Regulators Clear Covered California Rates, Hold Off On Narrow Networks

California regulators won’t challenge the next round of health insurance rate increases in the state exchange, but insurers’ narrow networks of doctors and hospitals are drawing tougher scrutiny.

The state’s two insurance regulators didn’t find proposed premiums for 2015 individual coverage to be unreasonable among the 10 health plans in the Covered California exchange. These rates also apply to individual coverage outside the state’s Obamacare marketplace.

Those decisions by the California Department of Managed Health Care and the state insurance department clear these rates to be used when open enrollment starts Nov. 15. Rates statewide are climbing 4.2%, on average, in the exchange for 2015.

“After careful and in-depth analysis, the DMHC found that the health plans’ proposed premium rates are actuarially sound,” said Shelley Rouillard, director of the Department of Managed Health Care.

The insurance department said it came to a similar conclusion on rates sought by Health Net Inc., the only company it was reviewing in this case.

But health insurers aren’t off the hook entirely.

Officials added that they are taking more time to examine insurance company lists of doctors and hospitals submitted for next year to ensure patients have adequate access to care.

In response to consumer complaints, the managed-health-care agency has been investigating whether Anthem Blue Cross and Blue Shield of California violated state law by misleading customers about their networks and making it too difficult to get treated.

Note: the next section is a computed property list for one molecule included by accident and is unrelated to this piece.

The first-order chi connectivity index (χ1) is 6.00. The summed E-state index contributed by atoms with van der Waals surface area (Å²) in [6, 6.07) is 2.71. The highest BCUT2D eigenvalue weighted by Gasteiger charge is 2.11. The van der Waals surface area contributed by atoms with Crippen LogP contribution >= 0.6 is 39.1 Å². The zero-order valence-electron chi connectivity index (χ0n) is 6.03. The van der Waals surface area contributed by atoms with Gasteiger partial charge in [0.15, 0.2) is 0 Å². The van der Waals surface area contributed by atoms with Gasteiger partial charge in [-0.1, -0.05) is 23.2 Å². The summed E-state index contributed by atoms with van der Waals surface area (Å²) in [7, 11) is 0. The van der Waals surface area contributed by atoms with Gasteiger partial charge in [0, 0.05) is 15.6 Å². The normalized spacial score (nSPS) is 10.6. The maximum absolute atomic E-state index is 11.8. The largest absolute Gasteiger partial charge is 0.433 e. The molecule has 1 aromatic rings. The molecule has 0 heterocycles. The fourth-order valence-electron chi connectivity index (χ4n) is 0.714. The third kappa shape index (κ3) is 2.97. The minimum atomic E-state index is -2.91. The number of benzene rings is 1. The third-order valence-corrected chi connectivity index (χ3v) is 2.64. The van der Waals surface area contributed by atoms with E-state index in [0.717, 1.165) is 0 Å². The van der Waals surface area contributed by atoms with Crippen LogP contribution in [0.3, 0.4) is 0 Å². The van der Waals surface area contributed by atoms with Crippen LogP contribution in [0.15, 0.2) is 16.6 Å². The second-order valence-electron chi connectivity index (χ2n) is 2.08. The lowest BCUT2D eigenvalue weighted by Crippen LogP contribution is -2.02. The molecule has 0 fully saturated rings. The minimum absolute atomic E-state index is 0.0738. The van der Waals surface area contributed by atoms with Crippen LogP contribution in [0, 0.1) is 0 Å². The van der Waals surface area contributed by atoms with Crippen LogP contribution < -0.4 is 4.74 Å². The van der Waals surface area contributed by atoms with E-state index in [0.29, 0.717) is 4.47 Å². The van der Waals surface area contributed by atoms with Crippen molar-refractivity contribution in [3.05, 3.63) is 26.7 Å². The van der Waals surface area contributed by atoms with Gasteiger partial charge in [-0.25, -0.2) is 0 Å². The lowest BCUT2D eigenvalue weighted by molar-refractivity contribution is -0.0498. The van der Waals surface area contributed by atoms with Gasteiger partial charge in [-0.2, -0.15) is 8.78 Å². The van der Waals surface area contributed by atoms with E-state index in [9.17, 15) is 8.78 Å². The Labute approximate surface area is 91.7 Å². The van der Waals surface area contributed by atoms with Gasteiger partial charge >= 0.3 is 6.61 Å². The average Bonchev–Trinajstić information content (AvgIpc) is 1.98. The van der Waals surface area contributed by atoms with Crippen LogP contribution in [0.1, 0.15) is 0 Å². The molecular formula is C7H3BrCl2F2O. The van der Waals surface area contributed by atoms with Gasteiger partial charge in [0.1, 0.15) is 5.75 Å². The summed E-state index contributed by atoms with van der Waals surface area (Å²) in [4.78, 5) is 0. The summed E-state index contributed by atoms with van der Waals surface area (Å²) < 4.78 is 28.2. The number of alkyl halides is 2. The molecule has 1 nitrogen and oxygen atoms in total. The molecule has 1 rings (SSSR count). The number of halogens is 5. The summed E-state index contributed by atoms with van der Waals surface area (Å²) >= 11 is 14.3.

The Times reported this week that Health Net is discarding its PPO exchange plan and replacing it with a more restrictive policy with 54% fewer doctors statewide. Health Net said it’s now adding more providers and supplying that information to regulators.

Consumers can search for doctors taking Obamacare coverage in The Times’ new statewide database for 2015 coverage.

This rate-review process could look far different if voters approve Proposition 45 next month.

The hotly contested initiative would give the state’s elected insurance commissioner the power to reject health insurance rate increases deemed excessive or unreasonable for individual and small-business policies.

State regulators can make that determination now but have no authority to block a rate hike.

Health insurers have contributed more than $37 million to defeat Proposition 45.

In reports filed with regulators, Consumers Union said Anthem, Blue Shield and Health Net all failed to supply enough information to justify their rate increases and the group questioned their assumptions about rising medical costs and the health of new enrollees.

Consumers Union, the publisher of Consumer Reports, was hired by the managed-healthcare agency to conduct an outside review of rate filings as part of a federal grant program.

In particular, the group challenged the 6% average rate increase Blue Shield sought for nearly 1.7 million individual policyholders in and outside the exchange.

Consumers Union asked why Blue Shield isn’t using some of its record-high $4.4 billion in reserve to hold down rates. Blue Shield’s surplus has doubled since 2006, state records show.

The nonprofit San Francisco insurer said its reserves have nothing to do with rate increases and that money has been put aside for the future benefit of its policyholders.

Betsy Imholz, special projects director at Consumers Union, said she would have liked to have seen lower rates for cash-strapped California families.

“The rates from Covered California came in pretty good,” she said, “but we were hoping they would be shaved a little.”

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